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Storytelling Designs

Indian designer Ankur Gupta combines in his latest collection surreal Hinduism, dreams and a touch of irony.

Analysing the painstakingly rich and intricate embroideries, beaded motifs and kaleidoscopic mix of colours that characterise Ankur Gupta’s designs, you realise there is much more than just craftsmanship in this young Indian designer’s creations, there are indeed quite beautiful stories. They may be appliquéd, embroidered, beaded, printed, patchworked together and dusted with Swarovski crystals, but they are one more colourful, moving and funny than the other. In his collection entitled “Ambiguous Desires of a Child”, inspired by three themes - children, dreams and interpretations - Gupta tried to tell amazing stories that combine the surreal side of Hinduism with a healthy dose of humour and irony. One dress that features a yellow school bus surrounded by exotic jungle animals tells the story of a devoted kid who gets lost in the jungle with his friends when their school bus breaks down and gets help from Lord Shiva who kindly pours a bit of water from the River Ganges flowing from his head into the bus carburettor.
A Fashion and Textile graduate from New Delhi’s National Institute of Fashion Technology, Gupta worked as assistant designer with the Swash design team, at Caroline Charles and Manish Arora and was selected as finalist at the renowned Trento-based competition ITS#8 (International Talent Support). The designer is at present considering requests and invitations from fashion houses based in Europe and New York while wishing in future he will be able to work with musicians, film directors, artist and writers and explore new possibilities, combining fashion with innovative collaborations.

Dazed Digital: Your current collection is entitled “Ambiguous Desires of a Child”: when you were a child, what did you want to become?
Ankur Gupta: I guess when I was a child I wished I could be everyone! I have always been a dreamer: I dreamt I could become a pilot, a management guru, a cricketer, a Formula 1 driver and a traveller. When I was 12-13 years old I wished I could become a truck driver because of my interest in travelling, my mum thought I was insane! Interest in designing developed when I was in 7th grade and I would often visit my uncle’s textile factory to see amazing home furnishing and carpets being developed. Later on, when I realised designing was my real passion, I enrolled in a professional school.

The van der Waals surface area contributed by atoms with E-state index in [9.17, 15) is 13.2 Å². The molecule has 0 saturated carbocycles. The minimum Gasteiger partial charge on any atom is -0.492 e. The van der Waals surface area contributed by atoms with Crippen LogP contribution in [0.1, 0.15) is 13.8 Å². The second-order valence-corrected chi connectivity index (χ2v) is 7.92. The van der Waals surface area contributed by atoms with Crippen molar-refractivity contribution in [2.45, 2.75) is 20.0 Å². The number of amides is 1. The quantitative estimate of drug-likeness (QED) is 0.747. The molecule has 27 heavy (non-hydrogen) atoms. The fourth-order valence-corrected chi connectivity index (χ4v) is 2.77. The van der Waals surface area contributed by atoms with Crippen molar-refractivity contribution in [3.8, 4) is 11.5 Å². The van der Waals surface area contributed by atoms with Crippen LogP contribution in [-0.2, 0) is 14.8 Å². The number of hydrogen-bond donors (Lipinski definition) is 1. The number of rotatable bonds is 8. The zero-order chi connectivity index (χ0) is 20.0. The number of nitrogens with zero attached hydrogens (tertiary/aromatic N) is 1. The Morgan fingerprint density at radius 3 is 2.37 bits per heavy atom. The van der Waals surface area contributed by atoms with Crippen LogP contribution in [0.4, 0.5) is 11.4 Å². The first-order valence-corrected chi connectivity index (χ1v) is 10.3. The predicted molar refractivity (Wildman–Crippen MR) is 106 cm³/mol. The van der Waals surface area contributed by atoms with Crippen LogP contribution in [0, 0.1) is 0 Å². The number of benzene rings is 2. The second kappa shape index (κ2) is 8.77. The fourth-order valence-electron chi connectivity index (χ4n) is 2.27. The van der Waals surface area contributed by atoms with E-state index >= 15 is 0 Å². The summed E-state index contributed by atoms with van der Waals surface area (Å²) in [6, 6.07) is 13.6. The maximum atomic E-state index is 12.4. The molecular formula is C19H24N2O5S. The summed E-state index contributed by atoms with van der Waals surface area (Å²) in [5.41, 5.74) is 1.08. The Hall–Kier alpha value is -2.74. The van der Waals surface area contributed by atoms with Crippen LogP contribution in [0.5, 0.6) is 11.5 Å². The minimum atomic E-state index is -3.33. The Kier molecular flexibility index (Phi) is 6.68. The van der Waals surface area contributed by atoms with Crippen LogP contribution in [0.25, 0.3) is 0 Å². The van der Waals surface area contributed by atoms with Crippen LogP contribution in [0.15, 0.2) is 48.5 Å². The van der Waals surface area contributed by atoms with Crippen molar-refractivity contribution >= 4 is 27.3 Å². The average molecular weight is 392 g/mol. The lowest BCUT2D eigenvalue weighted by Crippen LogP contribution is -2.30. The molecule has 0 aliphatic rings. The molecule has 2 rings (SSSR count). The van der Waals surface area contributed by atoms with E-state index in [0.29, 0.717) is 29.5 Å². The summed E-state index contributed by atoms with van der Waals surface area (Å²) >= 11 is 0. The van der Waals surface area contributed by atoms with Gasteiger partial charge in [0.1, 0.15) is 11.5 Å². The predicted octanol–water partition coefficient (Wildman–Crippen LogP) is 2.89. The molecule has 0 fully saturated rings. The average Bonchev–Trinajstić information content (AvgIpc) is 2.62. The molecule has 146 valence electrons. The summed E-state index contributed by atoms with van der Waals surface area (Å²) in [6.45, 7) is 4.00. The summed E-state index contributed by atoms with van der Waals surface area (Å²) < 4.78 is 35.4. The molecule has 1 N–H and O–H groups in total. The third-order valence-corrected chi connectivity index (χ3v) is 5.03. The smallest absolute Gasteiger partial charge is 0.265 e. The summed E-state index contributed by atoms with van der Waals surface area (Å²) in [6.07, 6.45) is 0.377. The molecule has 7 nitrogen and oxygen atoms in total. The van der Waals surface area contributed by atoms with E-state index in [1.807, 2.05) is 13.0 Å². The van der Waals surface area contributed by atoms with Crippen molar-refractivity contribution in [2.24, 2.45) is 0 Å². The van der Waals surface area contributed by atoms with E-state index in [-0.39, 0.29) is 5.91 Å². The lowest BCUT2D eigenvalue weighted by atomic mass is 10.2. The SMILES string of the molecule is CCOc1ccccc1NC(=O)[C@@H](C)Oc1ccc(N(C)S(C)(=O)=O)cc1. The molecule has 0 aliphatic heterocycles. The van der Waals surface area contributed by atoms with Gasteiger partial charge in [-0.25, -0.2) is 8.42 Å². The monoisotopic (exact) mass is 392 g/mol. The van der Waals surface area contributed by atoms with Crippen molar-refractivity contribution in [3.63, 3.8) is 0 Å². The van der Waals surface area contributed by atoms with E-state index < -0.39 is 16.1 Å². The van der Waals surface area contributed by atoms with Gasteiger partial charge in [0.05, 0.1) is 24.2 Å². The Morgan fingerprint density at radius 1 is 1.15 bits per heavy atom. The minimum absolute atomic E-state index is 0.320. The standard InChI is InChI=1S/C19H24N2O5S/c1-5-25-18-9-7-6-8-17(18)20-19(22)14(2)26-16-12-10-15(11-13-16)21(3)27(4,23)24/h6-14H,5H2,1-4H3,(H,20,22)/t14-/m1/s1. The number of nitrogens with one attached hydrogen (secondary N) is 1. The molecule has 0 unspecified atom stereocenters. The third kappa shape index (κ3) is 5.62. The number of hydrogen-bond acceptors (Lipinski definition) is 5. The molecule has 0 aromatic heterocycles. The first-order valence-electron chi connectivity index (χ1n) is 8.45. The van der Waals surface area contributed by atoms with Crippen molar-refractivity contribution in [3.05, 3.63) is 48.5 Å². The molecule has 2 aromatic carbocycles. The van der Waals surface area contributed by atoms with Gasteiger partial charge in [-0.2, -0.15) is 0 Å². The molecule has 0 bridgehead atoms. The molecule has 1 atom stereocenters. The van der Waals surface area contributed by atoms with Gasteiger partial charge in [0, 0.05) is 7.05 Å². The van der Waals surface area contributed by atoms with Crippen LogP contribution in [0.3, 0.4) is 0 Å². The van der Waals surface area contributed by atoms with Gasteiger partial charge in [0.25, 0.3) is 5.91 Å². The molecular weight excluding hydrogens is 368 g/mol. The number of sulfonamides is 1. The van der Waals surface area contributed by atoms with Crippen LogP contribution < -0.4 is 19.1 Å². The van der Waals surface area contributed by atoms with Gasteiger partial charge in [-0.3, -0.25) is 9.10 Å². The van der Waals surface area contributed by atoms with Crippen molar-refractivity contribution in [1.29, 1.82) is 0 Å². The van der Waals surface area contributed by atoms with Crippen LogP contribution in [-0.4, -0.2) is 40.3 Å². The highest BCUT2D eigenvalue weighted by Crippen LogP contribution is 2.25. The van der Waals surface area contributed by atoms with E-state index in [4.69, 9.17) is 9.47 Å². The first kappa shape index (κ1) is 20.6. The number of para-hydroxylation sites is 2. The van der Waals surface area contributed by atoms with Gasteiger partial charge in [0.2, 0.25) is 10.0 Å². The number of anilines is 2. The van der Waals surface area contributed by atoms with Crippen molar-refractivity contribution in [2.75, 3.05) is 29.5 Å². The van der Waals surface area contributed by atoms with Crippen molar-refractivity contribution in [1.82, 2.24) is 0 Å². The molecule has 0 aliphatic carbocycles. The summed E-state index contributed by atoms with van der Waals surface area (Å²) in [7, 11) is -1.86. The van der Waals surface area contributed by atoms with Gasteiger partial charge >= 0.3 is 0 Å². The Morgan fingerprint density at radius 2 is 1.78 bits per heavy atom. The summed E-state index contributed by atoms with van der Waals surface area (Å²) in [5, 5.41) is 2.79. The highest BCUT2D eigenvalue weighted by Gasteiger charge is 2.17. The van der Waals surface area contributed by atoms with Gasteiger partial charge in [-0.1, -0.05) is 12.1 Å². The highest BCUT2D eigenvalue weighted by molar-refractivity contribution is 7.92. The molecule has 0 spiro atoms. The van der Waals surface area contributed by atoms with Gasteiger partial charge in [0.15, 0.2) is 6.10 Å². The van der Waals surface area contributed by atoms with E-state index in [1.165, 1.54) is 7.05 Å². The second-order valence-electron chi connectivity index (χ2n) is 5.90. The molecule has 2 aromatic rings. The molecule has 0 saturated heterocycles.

DD: Who has been the greatest influence on your career?
Ankur Gupta: Impossibilities! I believe that what spirit desires spirit attains, so my dreams, my mother and success stories about impossibilities inspire me.

DD: Your collection is based on beautiful stories, what inspired them?
Ankur Gupta: The current debate on war, terrorism, bomb blasts, recession and depression made me long for happiness, colours, freedom, children, dreams, excitement and irony. I connected all these themes together, trying to spot humour and surrealism in Hinduism and linking the latter with children’s dreams and adding a healthy dose of irony to it all. The quote ‘When I was a child, I spoke like a child, I thought like a child and reasoned like a child. When I became a man, I gave up my childish ways’, was equally inspiring.

DD: Which was the most difficult garment out of your collection and why?
Ankur Gupta: Each garment had its own share of difficulty in the texture or stitching. It took me a lot of time to develop the “Fish-Matsya” as I had to develop the wave embroidery pattern on the fabric, while the “Dream Machine” was time-consuming, though the most difficult piece was a layered dress that featured 28 differently embroidered panels. In most of my garments fabrics are appliquéd according to the design. Hand and machine embroidery is done over the fabric using different techniques. The garments are also at times embellished with Swarovski elements.

DD: You have mixed kaleidoscopic embroideries, beadwork and Technicolour images with traditions, Pop Art and Hindu surrealism: do you feel you are bridging with your creations the fossilised idea of ethnicity with contemporary design?
Ankur Gupta: Any and every history or heritage is important and I have a very rich one, so I’m lucky enough to be able to mix it with contemporary and futuristic elements and this helps me achieving a sort of interesting mix and overcoming the limits strictly ethnic styles may have. 

DD: Where would you like to showcase your collections one day?
Ankur Gupta: I have been dreaming about Paris for many years but, at the same time, I feel very attached to London for its vibrant fashion scene. There is a lot happening in India in terms of fashion, so showcasing in my country would also be a good idea and an option that I would leave open.

DD: Your designs have a great visual power: would you like to collaborate in future with an artist?
Ankur Gupta: I’d like to work with Kalamkari and Ganjifa artists in India as I love their colourful and intricate paintings, but also with Anish Kapoor, Damien Hirst, M.F.Hussain, Terence Koh and Takashi Murakami, and with directors such as Danny Boyle and Meera Nair. I would also love to be able to work with John Galliano and Alexander McQueen. My ultimate ambition is to set up my own brand and make my dreams come true. In future I would like to develop sunglasses, watches, handbags or perfumes. I am already doing shoes but I’m also looking at more options to explore and planning to design a few handbags for the next season.

Model: Anna Klimova (Karma Models Management, India)
Makeup and Hair: Amanender Sidu
Photographer: Roger J Renberg
Styling: Ankur Gupta and Roger J Renberg

Model: Margarita Maggie R
Makeup and Hair: Chandani Singh
Photographer and Styling: As before